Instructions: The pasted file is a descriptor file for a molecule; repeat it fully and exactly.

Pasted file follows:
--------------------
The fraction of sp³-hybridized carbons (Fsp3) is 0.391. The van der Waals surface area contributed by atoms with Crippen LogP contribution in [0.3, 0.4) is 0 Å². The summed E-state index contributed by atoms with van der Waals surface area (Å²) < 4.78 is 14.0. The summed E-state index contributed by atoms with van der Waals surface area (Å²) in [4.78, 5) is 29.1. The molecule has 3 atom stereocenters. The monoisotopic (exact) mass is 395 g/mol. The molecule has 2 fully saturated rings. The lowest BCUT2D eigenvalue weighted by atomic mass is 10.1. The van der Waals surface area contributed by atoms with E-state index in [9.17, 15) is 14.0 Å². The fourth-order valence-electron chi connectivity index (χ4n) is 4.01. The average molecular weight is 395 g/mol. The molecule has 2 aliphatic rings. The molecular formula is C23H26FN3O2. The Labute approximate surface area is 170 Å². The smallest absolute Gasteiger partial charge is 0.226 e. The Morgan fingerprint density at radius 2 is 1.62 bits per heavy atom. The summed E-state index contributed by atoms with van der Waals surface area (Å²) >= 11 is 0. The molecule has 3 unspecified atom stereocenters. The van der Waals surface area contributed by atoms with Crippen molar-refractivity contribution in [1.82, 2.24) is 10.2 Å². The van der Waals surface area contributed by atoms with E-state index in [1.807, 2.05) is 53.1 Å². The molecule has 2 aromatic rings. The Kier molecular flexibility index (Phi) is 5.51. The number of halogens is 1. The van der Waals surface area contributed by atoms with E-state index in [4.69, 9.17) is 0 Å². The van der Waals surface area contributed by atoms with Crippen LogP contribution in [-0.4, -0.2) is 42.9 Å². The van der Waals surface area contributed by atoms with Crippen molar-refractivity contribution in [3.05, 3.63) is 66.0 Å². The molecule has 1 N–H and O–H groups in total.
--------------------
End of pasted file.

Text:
The fraction of sp³-hybridized carbons (Fsp3) is 0.391. The van der Waals surface area contributed by atoms with Crippen LogP contribution in [0.3, 0.4) is 0 Å². The summed E-state index contributed by atoms with van der Waals surface area (Å²) < 4.78 is 14.0. The summed E-state index contributed by atoms with van der Waals surface area (Å²) in [4.78, 5) is 29.1. The molecule has 3 atom stereocenters. The monoisotopic (exact) mass is 395 g/mol. The molecule has 2 fully saturated rings. The lowest BCUT2D eigenvalue weighted by atomic mass is 10.1. The van der Waals surface area contributed by atoms with E-state index in [9.17, 15) is 14.0 Å². The fourth-order valence-electron chi connectivity index (χ4n) is 4.01. The average molecular weight is 395 g/mol. The molecule has 2 aliphatic rings. The molecular formula is C23H26FN3O2. The Labute approximate surface area is 170 Å². The smallest absolute Gasteiger partial charge is 0.226 e. The Morgan fingerprint density at radius 2 is 1.62 bits per heavy atom. The summed E-state index contributed by atoms with van der Waals surface area (Å²) >= 11 is 0. The molecule has 3 unspecified atom stereocenters. The van der Waals surface area contributed by atoms with Crippen molar-refractivity contribution in [1.82, 2.24) is 10.2 Å². The van der Waals surface area contributed by atoms with E-state index in [1.807, 2.05) is 53.1 Å². The molecule has 2 aromatic rings. The Kier molecular flexibility index (Phi) is 5.51. The number of halogens is 1. The van der Waals surface area contributed by atoms with E-state index in [4.69, 9.17) is 0 Å². The van der Waals surface area contributed by atoms with Crippen LogP contribution in [-0.4, -0.2) is 42.9 Å². The van der Waals surface area contributed by atoms with Crippen molar-refractivity contribution in [3.05, 3.63) is 66.0 Å². The molecule has 1 N–H and O–H groups in total.